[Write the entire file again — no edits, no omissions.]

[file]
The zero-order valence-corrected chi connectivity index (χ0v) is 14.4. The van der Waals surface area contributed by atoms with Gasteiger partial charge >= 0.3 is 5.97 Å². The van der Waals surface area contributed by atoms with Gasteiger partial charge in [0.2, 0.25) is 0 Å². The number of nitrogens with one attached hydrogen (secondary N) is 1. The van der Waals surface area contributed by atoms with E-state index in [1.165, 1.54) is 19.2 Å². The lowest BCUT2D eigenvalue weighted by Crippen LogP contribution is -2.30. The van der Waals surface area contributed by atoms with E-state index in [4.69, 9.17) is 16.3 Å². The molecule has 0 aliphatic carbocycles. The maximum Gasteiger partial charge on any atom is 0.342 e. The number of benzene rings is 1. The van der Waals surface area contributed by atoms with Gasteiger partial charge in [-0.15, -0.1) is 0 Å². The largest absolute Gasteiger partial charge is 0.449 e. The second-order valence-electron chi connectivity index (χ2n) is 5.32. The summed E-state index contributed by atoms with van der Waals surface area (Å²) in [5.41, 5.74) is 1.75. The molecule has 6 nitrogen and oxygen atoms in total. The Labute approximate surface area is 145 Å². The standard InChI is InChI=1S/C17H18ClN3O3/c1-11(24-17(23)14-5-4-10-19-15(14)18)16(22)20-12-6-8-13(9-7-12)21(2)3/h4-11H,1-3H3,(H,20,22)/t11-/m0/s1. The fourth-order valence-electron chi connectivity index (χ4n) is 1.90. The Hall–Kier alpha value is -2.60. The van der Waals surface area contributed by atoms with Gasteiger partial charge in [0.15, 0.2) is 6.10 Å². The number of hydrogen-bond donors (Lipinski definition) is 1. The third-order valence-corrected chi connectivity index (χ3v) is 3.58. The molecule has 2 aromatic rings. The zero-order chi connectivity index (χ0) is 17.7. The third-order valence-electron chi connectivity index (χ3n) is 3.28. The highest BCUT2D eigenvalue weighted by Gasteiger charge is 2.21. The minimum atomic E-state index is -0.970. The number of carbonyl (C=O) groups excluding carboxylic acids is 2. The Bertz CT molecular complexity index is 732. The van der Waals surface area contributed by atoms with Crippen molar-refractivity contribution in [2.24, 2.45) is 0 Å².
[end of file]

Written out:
The zero-order valence-corrected chi connectivity index (χ0v) is 14.4. The van der Waals surface area contributed by atoms with Gasteiger partial charge >= 0.3 is 5.97 Å². The van der Waals surface area contributed by atoms with Gasteiger partial charge in [0.2, 0.25) is 0 Å². The number of nitrogens with one attached hydrogen (secondary N) is 1. The van der Waals surface area contributed by atoms with E-state index in [1.165, 1.54) is 19.2 Å². The lowest BCUT2D eigenvalue weighted by Crippen LogP contribution is -2.30. The van der Waals surface area contributed by atoms with E-state index in [4.69, 9.17) is 16.3 Å². The molecule has 0 aliphatic carbocycles. The maximum Gasteiger partial charge on any atom is 0.342 e. The number of benzene rings is 1. The van der Waals surface area contributed by atoms with Gasteiger partial charge in [-0.15, -0.1) is 0 Å². The largest absolute Gasteiger partial charge is 0.449 e. The second-order valence-electron chi connectivity index (χ2n) is 5.32. The summed E-state index contributed by atoms with van der Waals surface area (Å²) in [5.41, 5.74) is 1.75. The molecule has 6 nitrogen and oxygen atoms in total. The Labute approximate surface area is 145 Å². The standard InChI is InChI=1S/C17H18ClN3O3/c1-11(24-17(23)14-5-4-10-19-15(14)18)16(22)20-12-6-8-13(9-7-12)21(2)3/h4-11H,1-3H3,(H,20,22)/t11-/m0/s1. The fourth-order valence-electron chi connectivity index (χ4n) is 1.90. The Hall–Kier alpha value is -2.60. The van der Waals surface area contributed by atoms with Gasteiger partial charge in [0.15, 0.2) is 6.10 Å². The number of hydrogen-bond donors (Lipinski definition) is 1. The third-order valence-corrected chi connectivity index (χ3v) is 3.58. The molecule has 2 aromatic rings. The zero-order chi connectivity index (χ0) is 17.7. The third-order valence-electron chi connectivity index (χ3n) is 3.28. The highest BCUT2D eigenvalue weighted by Gasteiger charge is 2.21. The minimum atomic E-state index is -0.970. The number of carbonyl (C=O) groups excluding carboxylic acids is 2. The Bertz CT molecular complexity index is 732. The van der Waals surface area contributed by atoms with Crippen molar-refractivity contribution in [2.24, 2.45) is 0 Å².